Reckoning: The act of dealing or grappling with something as an individual, institution, or society, where success looks like curriculum change, public conversation, narrative shifts and/or research to unearth injustice. Meredith Clark’s reparative journalism model offers an excellent framework for what’s possible here. 

Acknowledgement: Admission of responsibility and apology for the atrocity, and guarantee of non-repetition, where success looks like transparency about the reckoning process and apology. We witnessed several examples of this kind of acknowledgement via newsroom apologies in 2020 and 2021. 

Accountability: Obligation and willingness to take responsibility for individual and institutional wrongdoings, where success looks like financial resources committed, acting as an accomplice and/or institutional capacity building. This is something seen in the Reddit board transition from Alexis Ohanian to Michael Seibel. 

Redress: Acts of restitution and rehabilitation, proactive steps taken to embed racial justice into systems, where success looks like financial compensation, meaningful transfers of power, multiracial democratic governance and congruence. There is still  so much more of this to experience across our media system. 

Comprehensive media reparations must include each of these elements. While media reparations include reparative action across media and technology public policy, it also includes reparative policies and programs within and amongst media organizations and philanthropies for the harm they’ve caused Black journalists, media makers and broader Black communities.

Christopher Providence and Seamus Benn, left and right, both activists for racial justice, chat during the Maryland Lynching Memorial Project's inaugural conference at the Reginald F. Lewis Museum of Maryland African American History & Culture, which covered the history of lynching in Maryland and reconciliation in Baltimore, Md.
Newspaper articles about lynching on display during the Maryland Lynching Memorial Project’s inaugural conference in 2018 in Baltimore, Maryland. (Cheryl Diaz Meyer for The Washington Post via Getty Images)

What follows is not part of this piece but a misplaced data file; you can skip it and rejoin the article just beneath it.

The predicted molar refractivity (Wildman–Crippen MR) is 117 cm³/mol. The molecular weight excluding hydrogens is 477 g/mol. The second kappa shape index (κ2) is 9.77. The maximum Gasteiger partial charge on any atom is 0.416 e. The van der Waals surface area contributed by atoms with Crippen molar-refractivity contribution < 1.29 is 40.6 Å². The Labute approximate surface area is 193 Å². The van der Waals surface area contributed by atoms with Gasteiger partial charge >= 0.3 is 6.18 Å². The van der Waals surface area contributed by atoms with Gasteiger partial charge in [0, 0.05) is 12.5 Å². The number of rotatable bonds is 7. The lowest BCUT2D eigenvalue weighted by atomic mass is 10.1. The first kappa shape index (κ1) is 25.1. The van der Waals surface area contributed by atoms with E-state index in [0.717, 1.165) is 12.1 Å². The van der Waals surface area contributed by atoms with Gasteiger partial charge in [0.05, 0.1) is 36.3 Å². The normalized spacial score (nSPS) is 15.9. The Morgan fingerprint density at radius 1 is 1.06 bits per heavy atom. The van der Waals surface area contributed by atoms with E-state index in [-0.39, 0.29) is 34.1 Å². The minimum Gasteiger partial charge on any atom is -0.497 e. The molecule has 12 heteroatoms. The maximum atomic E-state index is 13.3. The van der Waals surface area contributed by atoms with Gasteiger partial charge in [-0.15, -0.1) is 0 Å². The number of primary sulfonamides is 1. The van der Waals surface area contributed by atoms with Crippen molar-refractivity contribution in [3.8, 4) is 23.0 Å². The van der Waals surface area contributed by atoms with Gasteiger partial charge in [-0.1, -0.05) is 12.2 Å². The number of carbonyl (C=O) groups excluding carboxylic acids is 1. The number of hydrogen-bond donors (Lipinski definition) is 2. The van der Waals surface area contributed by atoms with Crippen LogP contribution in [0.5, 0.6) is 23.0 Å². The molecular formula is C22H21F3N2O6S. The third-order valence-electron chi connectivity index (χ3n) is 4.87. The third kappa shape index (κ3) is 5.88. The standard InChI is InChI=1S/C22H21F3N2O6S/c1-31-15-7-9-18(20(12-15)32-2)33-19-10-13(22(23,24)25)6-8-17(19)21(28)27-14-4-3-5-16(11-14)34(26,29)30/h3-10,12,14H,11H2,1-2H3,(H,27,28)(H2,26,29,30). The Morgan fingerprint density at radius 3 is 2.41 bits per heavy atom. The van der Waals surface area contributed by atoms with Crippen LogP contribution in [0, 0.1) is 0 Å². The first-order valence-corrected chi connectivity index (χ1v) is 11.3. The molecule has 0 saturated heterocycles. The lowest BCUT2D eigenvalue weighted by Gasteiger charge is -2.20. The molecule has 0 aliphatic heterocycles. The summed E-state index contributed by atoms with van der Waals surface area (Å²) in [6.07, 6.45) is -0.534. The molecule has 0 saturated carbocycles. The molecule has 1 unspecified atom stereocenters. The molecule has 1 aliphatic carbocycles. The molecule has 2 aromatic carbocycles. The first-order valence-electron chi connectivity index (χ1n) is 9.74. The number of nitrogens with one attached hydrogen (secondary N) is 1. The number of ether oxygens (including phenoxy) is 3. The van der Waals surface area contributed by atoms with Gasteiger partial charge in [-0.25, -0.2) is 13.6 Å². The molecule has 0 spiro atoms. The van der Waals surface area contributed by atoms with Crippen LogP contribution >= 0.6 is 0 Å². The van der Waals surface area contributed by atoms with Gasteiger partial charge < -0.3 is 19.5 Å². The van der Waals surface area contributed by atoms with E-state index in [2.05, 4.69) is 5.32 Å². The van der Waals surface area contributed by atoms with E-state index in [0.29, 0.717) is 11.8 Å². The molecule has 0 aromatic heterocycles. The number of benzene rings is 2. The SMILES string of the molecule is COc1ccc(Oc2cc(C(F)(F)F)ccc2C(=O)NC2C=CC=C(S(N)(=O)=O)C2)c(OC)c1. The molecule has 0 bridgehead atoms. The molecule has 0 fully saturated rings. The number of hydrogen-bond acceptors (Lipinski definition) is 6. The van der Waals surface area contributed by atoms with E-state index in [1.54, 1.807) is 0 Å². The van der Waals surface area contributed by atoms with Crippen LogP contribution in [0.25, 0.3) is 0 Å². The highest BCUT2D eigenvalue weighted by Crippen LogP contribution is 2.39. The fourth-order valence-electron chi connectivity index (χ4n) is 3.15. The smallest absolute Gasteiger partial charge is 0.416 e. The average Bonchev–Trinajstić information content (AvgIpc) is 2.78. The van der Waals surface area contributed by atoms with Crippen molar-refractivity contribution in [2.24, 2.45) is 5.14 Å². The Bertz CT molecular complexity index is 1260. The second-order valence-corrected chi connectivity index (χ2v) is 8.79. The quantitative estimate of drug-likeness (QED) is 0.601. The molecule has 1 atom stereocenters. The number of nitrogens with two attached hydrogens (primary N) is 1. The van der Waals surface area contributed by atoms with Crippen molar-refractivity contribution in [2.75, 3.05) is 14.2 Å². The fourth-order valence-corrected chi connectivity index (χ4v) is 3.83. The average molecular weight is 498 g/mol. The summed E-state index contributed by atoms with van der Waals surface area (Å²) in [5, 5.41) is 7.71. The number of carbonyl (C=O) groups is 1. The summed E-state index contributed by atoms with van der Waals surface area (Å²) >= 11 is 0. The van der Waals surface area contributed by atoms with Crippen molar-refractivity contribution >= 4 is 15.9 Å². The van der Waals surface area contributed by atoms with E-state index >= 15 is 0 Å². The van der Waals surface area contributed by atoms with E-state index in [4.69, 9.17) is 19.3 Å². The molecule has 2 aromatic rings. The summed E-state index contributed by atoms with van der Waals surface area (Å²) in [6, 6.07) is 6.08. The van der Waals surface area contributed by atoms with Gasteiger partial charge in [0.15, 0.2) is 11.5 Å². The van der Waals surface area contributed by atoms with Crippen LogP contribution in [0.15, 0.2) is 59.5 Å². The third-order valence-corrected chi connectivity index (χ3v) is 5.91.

One example of comprehensive media reparations might be a news organization studying the ways its narrative, representation, and ownership have harmed and continue to harm and leave out Black communities and Black journalists; acknowledge that publicly; gathering recommendations from Black communities in their media market for what transforming harm needs to include (it might help in this instance to partner with an organization to do this); enacting those recommendations plus others that create multiple levels of accountability and redress through processes like redistribution of profit or transfers of power; and building in mechanisms for accountability, harm reduction, more nimble harm transformation and iteration into the future.

For a government agency such as the FCC or a social media platform or a philanthropy serving Black communities, and specifically Black journalists and media makers, this process might include different specificities, but the general process would be the same. 

Media 2070 is a campaign for media reparations built and led by the Black caucus at the national advocacy organization Free Press, flanked by organizations and individual media makers and activists across the U.S. and globally working to co-create a media system and society where all people thrive. Since launching in 2020, Media 2070 has been building a consortium of scholars, media-makers, community artists and activists to make the work of media reparations real while maintaining an emergent living archive of media harm and speculative futures.  

The journey toward that future involves initiatives anchored in the desires and possibilities birthed by individuals and organizations across the media reparations movement. Media 2070 issued a call to newsrooms and media organizations to sign a Pledge to Care for Black Communities and Journalists. So far more than 30 organizations have signed and the movement is growing. We also joined Democratic Reps. Jamaal Bowman, Valerie Clarke and Brenda Lawrence in urging the Federal Communications Commission to initiate a study of racial inequity in the agency’s history of media policymaking. Grassroots organizations as well as Senate champions are joining this call, and we anticipate a robust federal investigation in keeping with President Biden’s executive order on advancing racial equity. 

Media reparations are long overdue, but the possible futures are bright and near because of the work happening currently and the Black and Indigenous histories it builds upon. Joining in to build the strength and power of that work allows the reckoning and transformation required for the just society we all need. 

Alicia Bell

(pronouns: they/she), director of Media 2070 at Free Press, dreams, strategizes and organizes to win media reparations and create a media ecosystem where everyone can thrive. Alicia is also a community organizer and media transformation doula working at the intersections of afrofuturist imagination, journalism, land, food and all the spaces in between.